How That Food You Throw Out Is Linked To Global Warming

Eliza Barclay reports for the Salt, NPR’s food blog:

[Venkat (founder and president of of CleanMetrics, a green-focused analytics firms)] found that food waste is responsible for 135 million tons of greenhouse gases every year, or about 1.5 percent of all emissions.

So how does that break down for a family or an individual? The average family is responsible for about 1,800 pounds of emissions from food waste, while an individual contributes about 440 pounds a year, Venkat found. A typical car, meanwhile, emits about 9,000 pounds a year.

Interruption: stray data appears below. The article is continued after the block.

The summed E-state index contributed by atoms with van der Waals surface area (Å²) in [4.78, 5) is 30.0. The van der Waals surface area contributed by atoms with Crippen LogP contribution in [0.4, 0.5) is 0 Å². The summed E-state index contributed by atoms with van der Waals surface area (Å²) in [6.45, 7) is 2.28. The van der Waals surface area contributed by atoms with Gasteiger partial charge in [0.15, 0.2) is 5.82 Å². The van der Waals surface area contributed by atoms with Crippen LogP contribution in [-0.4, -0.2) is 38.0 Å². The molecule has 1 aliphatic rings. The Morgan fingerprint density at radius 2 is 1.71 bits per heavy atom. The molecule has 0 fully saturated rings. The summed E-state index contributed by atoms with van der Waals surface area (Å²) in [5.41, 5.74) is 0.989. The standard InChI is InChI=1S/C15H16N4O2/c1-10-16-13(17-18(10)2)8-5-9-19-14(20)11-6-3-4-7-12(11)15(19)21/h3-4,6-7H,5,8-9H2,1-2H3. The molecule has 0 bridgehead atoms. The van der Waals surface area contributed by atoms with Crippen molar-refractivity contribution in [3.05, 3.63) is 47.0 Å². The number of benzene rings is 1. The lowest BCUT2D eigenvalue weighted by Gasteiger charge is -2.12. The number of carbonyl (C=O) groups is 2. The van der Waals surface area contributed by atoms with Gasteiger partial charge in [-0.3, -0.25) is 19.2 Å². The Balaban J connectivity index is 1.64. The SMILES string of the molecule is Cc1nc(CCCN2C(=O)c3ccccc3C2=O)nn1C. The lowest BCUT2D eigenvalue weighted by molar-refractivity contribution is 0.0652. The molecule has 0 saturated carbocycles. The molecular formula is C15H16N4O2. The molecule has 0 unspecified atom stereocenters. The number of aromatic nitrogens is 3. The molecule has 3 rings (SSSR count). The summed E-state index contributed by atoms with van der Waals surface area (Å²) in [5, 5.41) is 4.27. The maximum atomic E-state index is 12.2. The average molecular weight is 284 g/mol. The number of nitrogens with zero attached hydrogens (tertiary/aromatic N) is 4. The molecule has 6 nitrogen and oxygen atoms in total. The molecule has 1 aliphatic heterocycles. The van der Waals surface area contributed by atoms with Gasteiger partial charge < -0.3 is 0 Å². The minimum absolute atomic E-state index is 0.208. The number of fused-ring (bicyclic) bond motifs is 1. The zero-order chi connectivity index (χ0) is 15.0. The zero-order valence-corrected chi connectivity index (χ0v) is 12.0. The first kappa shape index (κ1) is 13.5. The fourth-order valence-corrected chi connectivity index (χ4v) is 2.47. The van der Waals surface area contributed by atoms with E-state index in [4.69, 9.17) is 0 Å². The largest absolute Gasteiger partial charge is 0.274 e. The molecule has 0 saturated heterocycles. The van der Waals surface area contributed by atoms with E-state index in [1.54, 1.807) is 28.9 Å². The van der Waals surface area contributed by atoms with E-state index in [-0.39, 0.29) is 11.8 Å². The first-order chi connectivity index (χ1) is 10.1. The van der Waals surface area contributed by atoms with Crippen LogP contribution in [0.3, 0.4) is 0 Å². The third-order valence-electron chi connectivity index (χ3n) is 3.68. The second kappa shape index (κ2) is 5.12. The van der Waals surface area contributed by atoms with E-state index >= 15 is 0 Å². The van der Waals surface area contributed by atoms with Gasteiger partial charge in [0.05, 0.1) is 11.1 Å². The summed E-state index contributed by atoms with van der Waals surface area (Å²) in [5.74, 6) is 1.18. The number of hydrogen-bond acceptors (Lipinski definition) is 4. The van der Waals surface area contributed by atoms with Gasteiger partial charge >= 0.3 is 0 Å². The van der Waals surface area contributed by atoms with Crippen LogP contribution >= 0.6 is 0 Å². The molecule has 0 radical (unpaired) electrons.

I look forward to the weekends for many reasons, perhaps the most obsessive-compulsive of which is removing that week’s leftovers from the fridge before going grocery shopping for the next week.

Each week, I throw away at least 2-3 servings of food, and I hate it. Living in an apartment prevents me from composting—after all, where would I put it? I am not sure what the solution is. I try to bring leftovers for lunch, and while I eat them most of the time, there are days when I just want a sandwich from Publix instead of a bowl of leftover rice and beans from the night before.

How do you handle your leftover food? Do you eat it, throw it out, or compost it?

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